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Pain. 2010 Mar;148(3):462-72. doi: 10.1016/j.pain.2009.12.006. Epub 2009 Dec 31.

Differential purinergic signaling in bladder sensory neurons of naïve and bladder-inflamed mice.

Author information

1
Center for Pain Research, Department of Anesthesiology, University of Pittsburgh, Pittsburgh, PA 15213, USA.

Abstract

This study explored purinergic signaling in lumbosacral (LS) and thoracolumbar (TL) dorsal root ganglion neurons innervating the urinary bladder. In naïve mice, a greater proportion of LS (93%) than that of TL (77%) bladder neurons responded to purinergic agonists. Three types of purinergic currents were identified: 'sustained' (homomeric P2X2) currents were detected only in LS neurons, rapidly activating, 'slow' deactivating (heteromeric P2X2/3) currents predominated in both LS and TL neurons, and 'fast' activating/de-activating (homomeric P2X3) currents were detected only in TL neurons. Relative to TL bladder neurons, slow current density was greater in LS neurons, which also had a more negative action potential threshold and generated more action potentials in response to purinergic agonists (suggesting greater excitability of LS neurons). Single cell nested PCR documented P2X2 and P2X3 subunit expression in both TL and LS bladder neurons. Relative to saline treatment, bladder wall thickness and weight increased after cyclophosphamide (CYP) treatment. Both LS and TL neuron excitability increased (rheobase was decreased and responses to purinergic agonists increased) after CYP treatment. The proportion of sustained currents in LS bladder neurons increased fourfold after CYP bladder inflammation. Although proportions of slow and fast purinergic currents in TL neurons were unchanged by CYP treatment, the fast current density was greater than in saline-treated mice. These results in mouse, as previously described in rat, reveal differential purinergic signaling in TL and LS bladder neurons. The predominant currents and significant changes after inflammation, however, occur in different ganglia/sensory pathways in mouse and rat.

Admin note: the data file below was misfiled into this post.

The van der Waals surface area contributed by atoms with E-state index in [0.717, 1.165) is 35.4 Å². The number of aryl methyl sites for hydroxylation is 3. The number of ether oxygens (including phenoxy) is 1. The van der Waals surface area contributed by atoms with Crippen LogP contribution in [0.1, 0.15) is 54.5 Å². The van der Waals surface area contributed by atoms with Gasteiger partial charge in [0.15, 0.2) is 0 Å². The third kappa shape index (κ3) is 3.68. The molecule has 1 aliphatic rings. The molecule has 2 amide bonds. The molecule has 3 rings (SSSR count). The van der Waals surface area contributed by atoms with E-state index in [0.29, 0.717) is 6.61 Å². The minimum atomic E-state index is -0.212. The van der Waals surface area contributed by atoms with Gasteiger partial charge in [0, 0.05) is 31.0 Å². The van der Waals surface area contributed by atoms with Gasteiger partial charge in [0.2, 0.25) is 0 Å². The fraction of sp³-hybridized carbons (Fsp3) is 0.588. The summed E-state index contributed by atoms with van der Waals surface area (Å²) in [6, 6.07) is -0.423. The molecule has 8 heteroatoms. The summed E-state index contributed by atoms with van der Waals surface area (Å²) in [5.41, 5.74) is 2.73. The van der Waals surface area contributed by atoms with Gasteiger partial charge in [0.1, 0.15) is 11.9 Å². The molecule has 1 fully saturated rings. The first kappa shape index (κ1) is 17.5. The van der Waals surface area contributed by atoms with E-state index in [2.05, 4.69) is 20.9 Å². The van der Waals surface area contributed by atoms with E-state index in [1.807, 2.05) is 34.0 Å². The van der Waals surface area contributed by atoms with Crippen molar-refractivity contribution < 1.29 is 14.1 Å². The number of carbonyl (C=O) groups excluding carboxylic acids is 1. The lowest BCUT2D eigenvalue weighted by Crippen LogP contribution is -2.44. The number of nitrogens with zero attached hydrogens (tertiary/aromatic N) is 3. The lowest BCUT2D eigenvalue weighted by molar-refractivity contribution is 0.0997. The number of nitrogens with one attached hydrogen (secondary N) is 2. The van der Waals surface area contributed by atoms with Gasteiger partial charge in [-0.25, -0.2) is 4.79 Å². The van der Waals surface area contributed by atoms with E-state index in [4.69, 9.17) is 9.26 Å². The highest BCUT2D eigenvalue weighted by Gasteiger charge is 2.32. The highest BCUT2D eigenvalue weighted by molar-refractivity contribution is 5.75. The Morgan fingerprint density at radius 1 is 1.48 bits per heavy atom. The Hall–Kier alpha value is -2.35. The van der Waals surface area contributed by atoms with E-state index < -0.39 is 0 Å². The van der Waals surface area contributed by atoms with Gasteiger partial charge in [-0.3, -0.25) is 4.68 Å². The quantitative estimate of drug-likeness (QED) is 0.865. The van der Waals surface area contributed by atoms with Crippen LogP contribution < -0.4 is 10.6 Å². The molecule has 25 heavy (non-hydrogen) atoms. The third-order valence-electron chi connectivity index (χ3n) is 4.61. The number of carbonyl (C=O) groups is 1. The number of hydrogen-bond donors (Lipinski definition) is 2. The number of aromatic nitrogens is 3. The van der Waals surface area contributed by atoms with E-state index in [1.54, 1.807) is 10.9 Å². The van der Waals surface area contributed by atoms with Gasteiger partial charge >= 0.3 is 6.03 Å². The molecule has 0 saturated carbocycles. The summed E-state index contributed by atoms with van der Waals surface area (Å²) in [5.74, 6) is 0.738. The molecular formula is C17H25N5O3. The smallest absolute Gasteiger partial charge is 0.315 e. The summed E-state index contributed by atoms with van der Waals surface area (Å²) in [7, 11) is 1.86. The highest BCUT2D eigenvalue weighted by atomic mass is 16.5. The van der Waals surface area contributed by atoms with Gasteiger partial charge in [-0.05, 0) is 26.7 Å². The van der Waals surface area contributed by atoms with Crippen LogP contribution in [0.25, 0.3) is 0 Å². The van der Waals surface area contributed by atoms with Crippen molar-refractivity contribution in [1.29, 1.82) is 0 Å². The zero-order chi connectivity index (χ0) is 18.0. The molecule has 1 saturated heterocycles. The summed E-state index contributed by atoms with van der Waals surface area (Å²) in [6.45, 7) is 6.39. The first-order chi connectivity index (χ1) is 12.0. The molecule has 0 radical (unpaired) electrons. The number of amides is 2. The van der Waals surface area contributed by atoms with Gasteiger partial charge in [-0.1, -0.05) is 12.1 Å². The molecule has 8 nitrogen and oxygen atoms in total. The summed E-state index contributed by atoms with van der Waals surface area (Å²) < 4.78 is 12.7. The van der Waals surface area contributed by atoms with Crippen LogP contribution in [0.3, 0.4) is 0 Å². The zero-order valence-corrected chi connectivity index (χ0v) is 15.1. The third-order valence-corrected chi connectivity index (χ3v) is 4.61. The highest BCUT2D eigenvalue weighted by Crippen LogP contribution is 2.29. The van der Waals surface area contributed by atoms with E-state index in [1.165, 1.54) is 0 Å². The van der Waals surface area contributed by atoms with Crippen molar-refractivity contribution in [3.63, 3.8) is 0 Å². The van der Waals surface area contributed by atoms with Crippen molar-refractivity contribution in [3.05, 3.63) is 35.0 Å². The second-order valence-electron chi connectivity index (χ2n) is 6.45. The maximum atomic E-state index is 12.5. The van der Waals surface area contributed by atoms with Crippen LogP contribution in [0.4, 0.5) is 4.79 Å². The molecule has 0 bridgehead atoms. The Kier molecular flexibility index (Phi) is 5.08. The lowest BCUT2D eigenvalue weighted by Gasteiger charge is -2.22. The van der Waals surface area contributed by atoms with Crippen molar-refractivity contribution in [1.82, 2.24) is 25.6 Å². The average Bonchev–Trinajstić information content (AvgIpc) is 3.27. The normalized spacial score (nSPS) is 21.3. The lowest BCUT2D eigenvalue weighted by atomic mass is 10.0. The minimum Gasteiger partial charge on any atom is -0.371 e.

PMID:
20045252
PMCID:
PMC2861438
DOI:
10.1016/j.pain.2009.12.006
[Indexed for MEDLINE]
Free PMC Article

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